Nate Hates Vampires

It’s come up before. Now it’s time to actually talk about it. I hate vampires, and Halloween sounds like a great time to talk about why; because if there’s one thing this blog does well it’s overanalyze silly fantasy concepts.

I just don’t understand why people are so interested in vampires. Traditionally they’re villains and they’re not actually very good ones. For starters, in terms of raw intimidation power, they’re middle of the pack. Sure, they drink human blood and that’s just plain weird, and historically they have super strength and no heart beat. They don’t show up in mirrors, they sleep in coffins and killing them requires half a carpenter’s workshop but really, in terms of legendary monsters, that’s nothing special.

On the flip side of the coin, vampires have more holes in their defenses than a colander. For starters, there’s the well known stuff. They can be warded off with crosses or sometimes the Star of David or some other holy symbol. They can’t enter a residence without an invitation. They can’t cross running water. If they don’t sleep in their native earth, they don’t really get rest. They BURN UP IN DIRECT SUNLIGHT.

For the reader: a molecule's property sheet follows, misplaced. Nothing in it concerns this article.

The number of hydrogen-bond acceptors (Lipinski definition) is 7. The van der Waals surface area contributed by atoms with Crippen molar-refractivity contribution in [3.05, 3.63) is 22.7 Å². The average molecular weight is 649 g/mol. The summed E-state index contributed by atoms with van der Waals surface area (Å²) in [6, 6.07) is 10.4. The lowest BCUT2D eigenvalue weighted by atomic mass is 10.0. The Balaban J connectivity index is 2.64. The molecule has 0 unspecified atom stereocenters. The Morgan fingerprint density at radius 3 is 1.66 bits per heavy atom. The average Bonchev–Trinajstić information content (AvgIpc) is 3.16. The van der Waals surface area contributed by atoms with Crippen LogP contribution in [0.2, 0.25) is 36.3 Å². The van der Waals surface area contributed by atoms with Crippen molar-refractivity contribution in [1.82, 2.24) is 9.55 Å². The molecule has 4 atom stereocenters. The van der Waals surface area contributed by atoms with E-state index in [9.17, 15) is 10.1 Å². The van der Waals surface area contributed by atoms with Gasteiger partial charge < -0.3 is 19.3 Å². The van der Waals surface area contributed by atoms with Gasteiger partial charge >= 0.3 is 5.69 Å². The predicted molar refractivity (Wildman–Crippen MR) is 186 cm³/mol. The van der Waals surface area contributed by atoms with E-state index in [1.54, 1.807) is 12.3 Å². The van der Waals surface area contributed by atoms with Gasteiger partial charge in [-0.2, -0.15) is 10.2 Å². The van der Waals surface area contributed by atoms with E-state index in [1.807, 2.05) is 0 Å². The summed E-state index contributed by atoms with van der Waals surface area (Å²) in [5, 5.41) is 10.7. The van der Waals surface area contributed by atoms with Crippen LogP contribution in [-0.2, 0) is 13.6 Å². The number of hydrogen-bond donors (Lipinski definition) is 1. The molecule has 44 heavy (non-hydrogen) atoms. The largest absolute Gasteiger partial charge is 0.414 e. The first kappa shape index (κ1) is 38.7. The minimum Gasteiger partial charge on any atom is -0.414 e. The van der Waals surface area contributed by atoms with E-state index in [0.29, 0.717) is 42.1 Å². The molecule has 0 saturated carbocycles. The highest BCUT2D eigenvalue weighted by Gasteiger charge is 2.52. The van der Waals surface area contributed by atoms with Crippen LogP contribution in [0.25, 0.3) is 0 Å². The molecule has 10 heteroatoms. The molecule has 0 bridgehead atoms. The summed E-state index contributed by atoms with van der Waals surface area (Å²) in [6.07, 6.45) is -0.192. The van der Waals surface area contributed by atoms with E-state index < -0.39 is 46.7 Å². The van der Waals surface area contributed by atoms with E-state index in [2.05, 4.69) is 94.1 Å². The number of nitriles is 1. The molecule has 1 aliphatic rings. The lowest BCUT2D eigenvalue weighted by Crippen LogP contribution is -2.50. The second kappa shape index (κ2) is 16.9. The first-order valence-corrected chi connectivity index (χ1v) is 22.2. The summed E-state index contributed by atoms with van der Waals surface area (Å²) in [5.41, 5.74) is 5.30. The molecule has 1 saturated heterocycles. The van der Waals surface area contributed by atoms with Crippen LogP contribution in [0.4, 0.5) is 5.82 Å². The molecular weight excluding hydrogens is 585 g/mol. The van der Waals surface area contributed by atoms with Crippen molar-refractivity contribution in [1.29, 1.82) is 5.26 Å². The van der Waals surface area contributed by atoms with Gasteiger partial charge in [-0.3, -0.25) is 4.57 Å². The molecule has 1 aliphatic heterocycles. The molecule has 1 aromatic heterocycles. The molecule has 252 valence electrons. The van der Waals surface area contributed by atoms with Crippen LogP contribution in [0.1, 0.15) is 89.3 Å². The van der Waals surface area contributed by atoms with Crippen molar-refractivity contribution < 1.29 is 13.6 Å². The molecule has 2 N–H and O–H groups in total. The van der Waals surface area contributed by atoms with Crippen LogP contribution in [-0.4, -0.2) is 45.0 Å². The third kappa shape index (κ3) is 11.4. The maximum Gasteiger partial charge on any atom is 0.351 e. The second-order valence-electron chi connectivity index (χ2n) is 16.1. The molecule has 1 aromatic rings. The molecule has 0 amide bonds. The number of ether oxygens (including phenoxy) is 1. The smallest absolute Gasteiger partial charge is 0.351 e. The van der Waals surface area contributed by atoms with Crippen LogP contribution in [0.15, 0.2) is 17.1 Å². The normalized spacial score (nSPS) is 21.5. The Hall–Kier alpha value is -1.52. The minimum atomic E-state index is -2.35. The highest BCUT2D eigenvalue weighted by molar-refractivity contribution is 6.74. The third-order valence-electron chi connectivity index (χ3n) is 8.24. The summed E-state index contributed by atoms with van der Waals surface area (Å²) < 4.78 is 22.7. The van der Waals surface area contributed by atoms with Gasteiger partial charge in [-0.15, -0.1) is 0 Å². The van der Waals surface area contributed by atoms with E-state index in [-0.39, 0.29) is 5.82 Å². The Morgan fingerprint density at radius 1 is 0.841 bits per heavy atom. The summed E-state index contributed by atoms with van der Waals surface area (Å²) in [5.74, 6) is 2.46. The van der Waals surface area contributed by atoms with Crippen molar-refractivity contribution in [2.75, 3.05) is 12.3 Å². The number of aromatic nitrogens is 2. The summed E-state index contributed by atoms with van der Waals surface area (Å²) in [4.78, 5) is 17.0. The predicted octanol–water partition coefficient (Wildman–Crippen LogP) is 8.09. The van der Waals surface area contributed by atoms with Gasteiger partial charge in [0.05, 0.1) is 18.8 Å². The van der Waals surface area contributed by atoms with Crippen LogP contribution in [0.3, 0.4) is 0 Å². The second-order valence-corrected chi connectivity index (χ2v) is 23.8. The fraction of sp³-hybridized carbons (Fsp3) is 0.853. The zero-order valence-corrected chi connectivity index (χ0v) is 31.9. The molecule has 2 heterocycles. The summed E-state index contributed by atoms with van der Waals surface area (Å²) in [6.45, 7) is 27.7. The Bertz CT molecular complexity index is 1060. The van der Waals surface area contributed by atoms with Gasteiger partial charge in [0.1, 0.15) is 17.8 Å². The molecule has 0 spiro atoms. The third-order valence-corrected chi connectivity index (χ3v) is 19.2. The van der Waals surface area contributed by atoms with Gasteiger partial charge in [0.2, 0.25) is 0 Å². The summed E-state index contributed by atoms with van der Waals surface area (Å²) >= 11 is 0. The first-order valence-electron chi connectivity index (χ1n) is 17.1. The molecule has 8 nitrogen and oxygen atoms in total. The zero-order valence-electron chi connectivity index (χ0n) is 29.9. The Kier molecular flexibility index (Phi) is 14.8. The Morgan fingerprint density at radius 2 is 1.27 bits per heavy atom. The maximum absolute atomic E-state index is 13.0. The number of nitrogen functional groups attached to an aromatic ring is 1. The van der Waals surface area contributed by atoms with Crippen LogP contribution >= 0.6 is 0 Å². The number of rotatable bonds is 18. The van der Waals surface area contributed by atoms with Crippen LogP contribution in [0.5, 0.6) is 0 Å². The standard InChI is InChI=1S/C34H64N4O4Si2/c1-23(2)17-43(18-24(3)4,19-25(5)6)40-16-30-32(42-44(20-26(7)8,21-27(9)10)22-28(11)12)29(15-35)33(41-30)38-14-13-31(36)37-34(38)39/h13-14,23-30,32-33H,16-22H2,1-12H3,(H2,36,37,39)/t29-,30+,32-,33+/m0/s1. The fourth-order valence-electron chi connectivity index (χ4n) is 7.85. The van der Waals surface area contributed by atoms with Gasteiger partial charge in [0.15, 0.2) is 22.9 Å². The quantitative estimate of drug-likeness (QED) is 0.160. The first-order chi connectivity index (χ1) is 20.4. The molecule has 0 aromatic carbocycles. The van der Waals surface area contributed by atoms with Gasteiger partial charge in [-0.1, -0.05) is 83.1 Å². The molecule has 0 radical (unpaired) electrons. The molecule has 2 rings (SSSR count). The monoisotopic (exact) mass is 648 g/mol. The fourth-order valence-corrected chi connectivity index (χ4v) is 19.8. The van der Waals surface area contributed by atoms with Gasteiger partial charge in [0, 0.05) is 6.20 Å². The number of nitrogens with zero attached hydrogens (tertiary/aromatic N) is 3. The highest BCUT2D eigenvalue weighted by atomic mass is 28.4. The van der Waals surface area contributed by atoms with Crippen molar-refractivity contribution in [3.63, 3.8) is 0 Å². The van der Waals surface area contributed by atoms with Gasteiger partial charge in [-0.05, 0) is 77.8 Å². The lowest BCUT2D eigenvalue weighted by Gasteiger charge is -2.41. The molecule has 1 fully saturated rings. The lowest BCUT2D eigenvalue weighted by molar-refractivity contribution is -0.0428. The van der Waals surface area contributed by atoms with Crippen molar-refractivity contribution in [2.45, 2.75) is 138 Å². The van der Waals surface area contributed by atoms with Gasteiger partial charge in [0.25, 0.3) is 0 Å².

That’s right. 50% of the normal day is almost INSTANTLY FATAL TO THEM.

And that’s just the more commonly known stuff. A lesser known weakness of vampires is arithmomania, a burning need to count large numbers of similar objects. Yeah, you know how Sesame Street’s Count von Count counts everything? Yeah, all vampires do that. Well, except for the thunder and lightning bit whenever they laugh. Toss a bag of marbles on the floor and they’ll be far too busy counting them to defend themselves when you stab them with a pointy stick.

Now it could be argued that vampires have plenty of strengths to balance out their encyclopedia of weaknesses. But honestly I have my doubts about that. The traditional depictions of vampires tends to represent them as just very strong and hard to kill. There is the association with bats and wolves but that’s still not a fantastic power – any falconer or dog trainer can have trained attack beasts at beck and call. The mental abilities of vampires, things like mind control/hypnosis or controlling humans by blood, are not part of the traditional power set of vampires. I’m not sure if Bram Stoker introduced these abilities or just made them popular but before Dracula there’s not a lot of indication that vampires really did anything of the sort, nor can I see any reason to assume what is essentially a glorified cannibal should have fantastic mental abilities.

Now I know that it’s okay to put your own spin on an archetype. But for the most part I feel like a lot of those abilities got added simply because the stock vampire lacked punch and needed something that actually made it feel like it was menacing. The loss of free will is certainly menacing, so the end goal was accomplished, but the fact that such a thing seemed necessary indicates how lame they were originally.